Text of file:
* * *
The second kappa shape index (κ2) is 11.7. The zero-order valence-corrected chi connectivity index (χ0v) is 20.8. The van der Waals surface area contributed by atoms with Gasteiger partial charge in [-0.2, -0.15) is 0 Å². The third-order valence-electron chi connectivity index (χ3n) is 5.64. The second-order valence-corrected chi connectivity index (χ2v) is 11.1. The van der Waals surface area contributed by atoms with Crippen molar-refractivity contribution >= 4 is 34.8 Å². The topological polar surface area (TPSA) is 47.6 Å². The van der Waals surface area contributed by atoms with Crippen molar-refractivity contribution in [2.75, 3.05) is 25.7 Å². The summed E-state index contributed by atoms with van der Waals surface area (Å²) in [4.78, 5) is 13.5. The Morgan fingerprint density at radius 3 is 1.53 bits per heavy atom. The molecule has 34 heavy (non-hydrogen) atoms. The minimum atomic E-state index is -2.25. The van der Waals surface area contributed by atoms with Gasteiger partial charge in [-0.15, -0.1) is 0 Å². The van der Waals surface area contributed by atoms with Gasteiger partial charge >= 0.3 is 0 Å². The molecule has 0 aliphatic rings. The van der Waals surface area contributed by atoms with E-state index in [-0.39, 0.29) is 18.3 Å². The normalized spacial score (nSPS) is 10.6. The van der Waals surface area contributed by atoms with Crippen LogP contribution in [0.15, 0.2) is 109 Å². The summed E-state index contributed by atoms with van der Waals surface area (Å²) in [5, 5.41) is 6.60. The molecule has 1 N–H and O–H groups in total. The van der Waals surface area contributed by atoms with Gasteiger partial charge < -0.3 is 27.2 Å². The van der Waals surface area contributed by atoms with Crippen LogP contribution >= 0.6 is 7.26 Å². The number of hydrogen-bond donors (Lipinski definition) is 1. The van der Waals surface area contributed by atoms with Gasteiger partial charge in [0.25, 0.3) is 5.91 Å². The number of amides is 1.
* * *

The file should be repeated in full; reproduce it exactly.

The second kappa shape index (κ2) is 11.7. The zero-order valence-corrected chi connectivity index (χ0v) is 20.8. The van der Waals surface area contributed by atoms with Gasteiger partial charge in [-0.2, -0.15) is 0 Å². The third-order valence-electron chi connectivity index (χ3n) is 5.64. The second-order valence-corrected chi connectivity index (χ2v) is 11.1. The van der Waals surface area contributed by atoms with Crippen molar-refractivity contribution >= 4 is 34.8 Å². The topological polar surface area (TPSA) is 47.6 Å². The van der Waals surface area contributed by atoms with Crippen molar-refractivity contribution in [2.75, 3.05) is 25.7 Å². The summed E-state index contributed by atoms with van der Waals surface area (Å²) in [4.78, 5) is 13.5. The Morgan fingerprint density at radius 3 is 1.53 bits per heavy atom. The molecule has 34 heavy (non-hydrogen) atoms. The minimum atomic E-state index is -2.25. The van der Waals surface area contributed by atoms with Gasteiger partial charge in [-0.15, -0.1) is 0 Å². The van der Waals surface area contributed by atoms with Gasteiger partial charge >= 0.3 is 0 Å². The molecule has 0 aliphatic rings. The van der Waals surface area contributed by atoms with E-state index in [-0.39, 0.29) is 18.3 Å². The normalized spacial score (nSPS) is 10.6. The van der Waals surface area contributed by atoms with Crippen LogP contribution in [0.15, 0.2) is 109 Å². The summed E-state index contributed by atoms with van der Waals surface area (Å²) in [5, 5.41) is 6.60. The molecule has 1 N–H and O–H groups in total. The van der Waals surface area contributed by atoms with Gasteiger partial charge < -0.3 is 27.2 Å². The van der Waals surface area contributed by atoms with Crippen LogP contribution >= 0.6 is 7.26 Å². The number of hydrogen-bond donors (Lipinski definition) is 1. The van der Waals surface area contributed by atoms with Gasteiger partial charge in [0.25, 0.3) is 5.91 Å². The number of amides is 1.